Piper-Heidsieck and Charles Heidsieck rose’ champagnes capture the many shades of roses and evoke equal sighs of pleasure.

Piper-Heidsieck was founded in 1785, and Charles Heidsieck in 1851. They remained independent Champagne companies until Remy Cointreau purchased the former in 1988 and the latter in 1985. Yet even under a corporate umbrella, they retained distinctly different styles.

Charles Heidsieck’s full body, rich flavors (from blending current wine with reserve vintages), and integrated acidity resulted in a complexity of texture and taste and age-ability that I always found compelling. Piper-Heidsieck was less aromatic and flavorful and displayed aggressive acidity on a medium body. It was simply not my Champagne style.

In June 2011, the Descours family from France purchased both champagne houses, adding them to its portfolio of luxury goods businesses. I feared that Charles Heidsieck, the smaller of the two houses, would see its quantity expanded and its quality diminished–but I hoped Piper-Heidsieck would receive the opposite treatment.

Two weeks ago, I brought those concerns to a lunch table that supported vases of roses and glasses of rose’ champagnes from Charles Heidsieck and Piper-Heidsieck.

We began with the nonvintage Piper-Heidsieck brut rose sauvage. Champagne connoisseurs know that the word sauvage was used to designate an ultra-brut style that was so dry that few could drink any wine with that designation. That is not the case with Piper-Heidsieck’s use of the word. This rose’ champagne is filled with juicy red fruit flavor and a cardinal red hue from the 15 percent still red wine that is added to the sparkling blend.

In place of Piper-Heidsieck’s traditional tartness, a surprising absence of acidity marked this rose’ champagne. “This wine is about a trip into a basket of fruit,” says Cecile Bonnefond, the CEO overseeing the two brands. Indeed it is. Its load of strawberry and cherry fruitiness seems designed for sipping without reflection, while the intense red color recalled Michelle Obama’s inaugural gown.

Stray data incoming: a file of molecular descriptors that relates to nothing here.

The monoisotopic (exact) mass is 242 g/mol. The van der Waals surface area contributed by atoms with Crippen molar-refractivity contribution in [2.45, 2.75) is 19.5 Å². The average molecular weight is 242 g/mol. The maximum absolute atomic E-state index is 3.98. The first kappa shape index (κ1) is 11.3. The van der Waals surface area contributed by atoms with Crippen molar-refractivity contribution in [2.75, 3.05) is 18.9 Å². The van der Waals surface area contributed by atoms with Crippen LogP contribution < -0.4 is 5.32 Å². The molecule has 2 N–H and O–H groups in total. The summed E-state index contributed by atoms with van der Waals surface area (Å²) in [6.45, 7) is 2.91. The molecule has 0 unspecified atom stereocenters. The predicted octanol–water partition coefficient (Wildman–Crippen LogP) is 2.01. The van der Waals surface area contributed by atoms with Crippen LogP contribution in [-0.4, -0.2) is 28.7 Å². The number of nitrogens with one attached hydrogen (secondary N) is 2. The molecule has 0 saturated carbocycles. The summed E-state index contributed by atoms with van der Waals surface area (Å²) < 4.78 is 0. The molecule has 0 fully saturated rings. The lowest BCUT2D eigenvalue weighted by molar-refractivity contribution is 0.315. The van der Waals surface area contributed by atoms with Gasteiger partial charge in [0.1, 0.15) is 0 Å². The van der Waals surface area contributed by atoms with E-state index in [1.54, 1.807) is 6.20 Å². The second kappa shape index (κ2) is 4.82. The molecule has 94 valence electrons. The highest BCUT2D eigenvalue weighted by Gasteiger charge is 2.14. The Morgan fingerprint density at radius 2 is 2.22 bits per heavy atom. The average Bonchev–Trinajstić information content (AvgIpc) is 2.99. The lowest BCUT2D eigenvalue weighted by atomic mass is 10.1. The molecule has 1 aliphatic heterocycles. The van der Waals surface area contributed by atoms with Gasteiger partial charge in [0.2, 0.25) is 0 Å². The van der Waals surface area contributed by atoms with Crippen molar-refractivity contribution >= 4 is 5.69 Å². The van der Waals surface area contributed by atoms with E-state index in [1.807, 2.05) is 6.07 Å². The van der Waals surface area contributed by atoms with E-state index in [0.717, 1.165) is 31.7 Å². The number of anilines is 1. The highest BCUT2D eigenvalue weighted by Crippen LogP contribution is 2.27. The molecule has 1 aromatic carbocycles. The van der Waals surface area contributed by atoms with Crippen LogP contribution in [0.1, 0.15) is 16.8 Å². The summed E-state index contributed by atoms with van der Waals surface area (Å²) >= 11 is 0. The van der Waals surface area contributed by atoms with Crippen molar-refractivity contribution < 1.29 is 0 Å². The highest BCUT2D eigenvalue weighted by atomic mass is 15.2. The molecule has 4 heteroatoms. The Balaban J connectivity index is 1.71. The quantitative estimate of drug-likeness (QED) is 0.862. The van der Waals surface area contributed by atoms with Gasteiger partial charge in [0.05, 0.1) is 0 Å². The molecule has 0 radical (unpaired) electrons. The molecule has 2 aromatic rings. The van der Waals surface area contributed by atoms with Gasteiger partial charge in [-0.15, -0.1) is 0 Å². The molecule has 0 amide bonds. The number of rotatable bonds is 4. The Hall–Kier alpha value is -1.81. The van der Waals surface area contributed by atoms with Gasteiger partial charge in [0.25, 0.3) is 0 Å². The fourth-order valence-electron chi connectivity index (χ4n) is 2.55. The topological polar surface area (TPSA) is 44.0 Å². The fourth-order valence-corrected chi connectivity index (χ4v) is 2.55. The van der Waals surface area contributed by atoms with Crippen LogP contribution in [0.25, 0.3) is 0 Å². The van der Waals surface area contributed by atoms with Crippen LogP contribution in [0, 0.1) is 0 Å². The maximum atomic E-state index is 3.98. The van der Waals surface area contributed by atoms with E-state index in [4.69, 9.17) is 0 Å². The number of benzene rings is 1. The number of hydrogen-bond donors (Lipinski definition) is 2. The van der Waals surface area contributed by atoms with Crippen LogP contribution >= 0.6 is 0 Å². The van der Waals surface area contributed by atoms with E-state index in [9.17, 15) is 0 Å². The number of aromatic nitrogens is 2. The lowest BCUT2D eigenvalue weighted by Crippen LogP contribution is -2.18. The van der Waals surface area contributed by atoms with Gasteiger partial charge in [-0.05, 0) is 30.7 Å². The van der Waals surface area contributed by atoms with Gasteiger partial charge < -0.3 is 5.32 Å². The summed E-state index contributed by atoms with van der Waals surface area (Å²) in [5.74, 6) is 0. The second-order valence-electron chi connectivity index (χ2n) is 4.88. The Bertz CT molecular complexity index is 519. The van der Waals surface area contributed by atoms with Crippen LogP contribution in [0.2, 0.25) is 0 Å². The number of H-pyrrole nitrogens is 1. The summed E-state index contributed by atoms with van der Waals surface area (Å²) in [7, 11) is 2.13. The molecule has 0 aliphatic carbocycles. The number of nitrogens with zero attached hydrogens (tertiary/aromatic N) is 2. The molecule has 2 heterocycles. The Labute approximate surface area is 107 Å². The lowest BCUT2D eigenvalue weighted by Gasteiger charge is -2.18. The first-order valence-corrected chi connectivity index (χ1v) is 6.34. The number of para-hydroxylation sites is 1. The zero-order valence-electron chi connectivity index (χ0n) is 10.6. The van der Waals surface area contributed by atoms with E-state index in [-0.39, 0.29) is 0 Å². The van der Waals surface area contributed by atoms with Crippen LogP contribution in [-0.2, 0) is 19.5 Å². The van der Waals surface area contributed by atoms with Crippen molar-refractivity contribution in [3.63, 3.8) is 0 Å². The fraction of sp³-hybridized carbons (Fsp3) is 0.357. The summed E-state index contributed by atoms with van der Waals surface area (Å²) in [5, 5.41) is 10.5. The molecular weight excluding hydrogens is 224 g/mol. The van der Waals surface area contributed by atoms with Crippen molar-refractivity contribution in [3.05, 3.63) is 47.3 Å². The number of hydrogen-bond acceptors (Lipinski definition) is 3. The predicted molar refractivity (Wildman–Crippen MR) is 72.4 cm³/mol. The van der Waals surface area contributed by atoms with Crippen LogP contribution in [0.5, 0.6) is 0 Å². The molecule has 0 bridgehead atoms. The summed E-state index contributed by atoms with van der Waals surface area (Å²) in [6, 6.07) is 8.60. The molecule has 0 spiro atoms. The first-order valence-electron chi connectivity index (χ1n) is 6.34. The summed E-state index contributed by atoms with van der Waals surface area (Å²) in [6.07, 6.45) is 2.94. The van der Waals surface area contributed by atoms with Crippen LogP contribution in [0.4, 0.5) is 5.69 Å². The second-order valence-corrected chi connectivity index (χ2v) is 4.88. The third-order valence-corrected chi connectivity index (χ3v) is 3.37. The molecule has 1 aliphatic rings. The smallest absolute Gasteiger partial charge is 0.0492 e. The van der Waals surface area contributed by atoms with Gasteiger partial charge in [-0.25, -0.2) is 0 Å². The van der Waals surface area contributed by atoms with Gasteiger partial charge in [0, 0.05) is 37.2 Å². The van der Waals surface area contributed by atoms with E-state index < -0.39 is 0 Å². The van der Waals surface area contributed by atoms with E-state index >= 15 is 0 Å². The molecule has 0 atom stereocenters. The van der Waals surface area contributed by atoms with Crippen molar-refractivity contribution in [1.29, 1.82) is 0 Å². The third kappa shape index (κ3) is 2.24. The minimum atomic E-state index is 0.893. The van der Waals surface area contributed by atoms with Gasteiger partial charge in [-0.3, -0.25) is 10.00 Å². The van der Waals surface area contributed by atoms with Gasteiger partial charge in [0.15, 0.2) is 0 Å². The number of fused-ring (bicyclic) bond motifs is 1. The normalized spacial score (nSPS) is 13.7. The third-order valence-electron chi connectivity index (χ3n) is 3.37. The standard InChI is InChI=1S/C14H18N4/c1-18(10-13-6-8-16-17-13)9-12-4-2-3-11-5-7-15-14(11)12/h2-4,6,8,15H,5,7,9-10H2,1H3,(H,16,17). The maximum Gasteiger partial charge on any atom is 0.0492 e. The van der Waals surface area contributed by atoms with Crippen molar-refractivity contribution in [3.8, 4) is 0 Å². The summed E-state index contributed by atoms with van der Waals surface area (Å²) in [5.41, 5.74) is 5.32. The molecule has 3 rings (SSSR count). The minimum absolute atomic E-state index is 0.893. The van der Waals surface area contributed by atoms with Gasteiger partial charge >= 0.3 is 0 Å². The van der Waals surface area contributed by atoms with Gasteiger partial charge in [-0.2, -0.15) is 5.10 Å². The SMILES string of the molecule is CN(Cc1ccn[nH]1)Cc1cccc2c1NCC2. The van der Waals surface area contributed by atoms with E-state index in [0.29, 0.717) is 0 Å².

The nonvintage Charles Heidsieck rose’ reserve maintained the contrast between these two houses. A poached salmon tint met the eye and a striking bread aroma greeted the nose. The initial palate impression of rich pear and apple flavors was gradually replaced by savory strawberry and citrus sensations. The gentle bubbles and balanced acidity gave the nonvintage Charles Heidsieck rose’reserve the long, lingering finish that always makes me hedonistically contemplative about delicious champagnes.

Our last glass offered the newly released 1999 Charles Heidsieck rose’. Its pinkish color was as sheer as onion skin, and its freshly baked bread aroma shared kinship with the nonvintage Charles Heidsieck rose’reserve. A minimum aging of 7 years in the cellar added a hint of toast and nutty aromas and flavors to its full body and sensual red fruit tastes. Campagnes like the 1999 Charles Heidsieck rose’ can make you a Champagne collector and avid fan of this first-rate house.

And yes, there were sighs of pleasure floating among the roses and rose’ champagnes.

The rose’ retail prices are about: $60 nonvintage Piper-Heidsieck; $80 nonvintage Charles-Heidsieck; and $110 for the 1999 Charles-Heidsieck.